SEATTLE - Activists rallied Wednesday night along what they call Seattle's most dangerous street.
Rainier Avenue South averages one car crash a day, about 1,200 in the last three years.
Last summer, a car slammed into a Columbia City salon, nearly killing several people. Two months later, a pickup truck smashed down Rainier Avenue, hitting 15 vehicles, including a Metro bus and a SPD car.
At the time, the Seattle Department of Transportation said it would put solutions in place to eventually make the road safer. But community members said it needed to come as soon as possible.
At the rally Wednesday night, drivers passing through the intersection of Rainier Avenue and Edmunds Street found themselves staring at a man in a chicken suit leading 50 concerned neighbors from crosswalk to crosswalk. But there was no joke nor punch line, the costume was designed to get people to look and listen to chants of “slow down” and “safer streets now.”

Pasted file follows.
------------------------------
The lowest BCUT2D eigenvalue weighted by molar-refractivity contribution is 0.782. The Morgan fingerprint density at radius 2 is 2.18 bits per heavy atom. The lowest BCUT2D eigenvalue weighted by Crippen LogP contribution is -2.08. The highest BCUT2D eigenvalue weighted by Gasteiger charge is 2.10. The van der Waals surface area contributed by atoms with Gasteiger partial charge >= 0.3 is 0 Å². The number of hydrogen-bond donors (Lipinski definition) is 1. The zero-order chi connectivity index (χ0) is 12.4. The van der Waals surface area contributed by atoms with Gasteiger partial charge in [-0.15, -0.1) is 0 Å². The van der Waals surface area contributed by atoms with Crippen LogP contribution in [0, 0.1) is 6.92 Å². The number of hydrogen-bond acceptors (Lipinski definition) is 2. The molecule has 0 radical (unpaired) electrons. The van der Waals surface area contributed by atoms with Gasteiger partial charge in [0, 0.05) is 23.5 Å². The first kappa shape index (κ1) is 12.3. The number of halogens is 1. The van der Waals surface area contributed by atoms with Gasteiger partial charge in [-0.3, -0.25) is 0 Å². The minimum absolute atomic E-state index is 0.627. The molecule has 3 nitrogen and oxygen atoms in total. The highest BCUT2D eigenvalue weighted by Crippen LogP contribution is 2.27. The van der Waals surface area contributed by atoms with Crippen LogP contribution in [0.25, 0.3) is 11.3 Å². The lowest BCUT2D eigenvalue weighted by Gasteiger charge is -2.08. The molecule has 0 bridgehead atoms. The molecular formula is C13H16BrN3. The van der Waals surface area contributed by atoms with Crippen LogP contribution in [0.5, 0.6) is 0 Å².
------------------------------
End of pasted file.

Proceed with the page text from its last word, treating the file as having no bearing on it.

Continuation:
When Seattle city councilmember Bruce Harrell came by the rally, he saw the problem for himself when a car ran a red light right in front of him. KIRO 7 asked Harrell why it is taking so long to make Rainier safer.
“You don’t do it arbitrarily,” Harrell said. “You look at the traffic count, you look at the impacts on transit, you study other areas where it’s done, and so it’s time now.”
Harrell assured the crowd the Seattle Department of Transportation will begin reworking Rainier’s lights and lowering speed limits by the end of this year.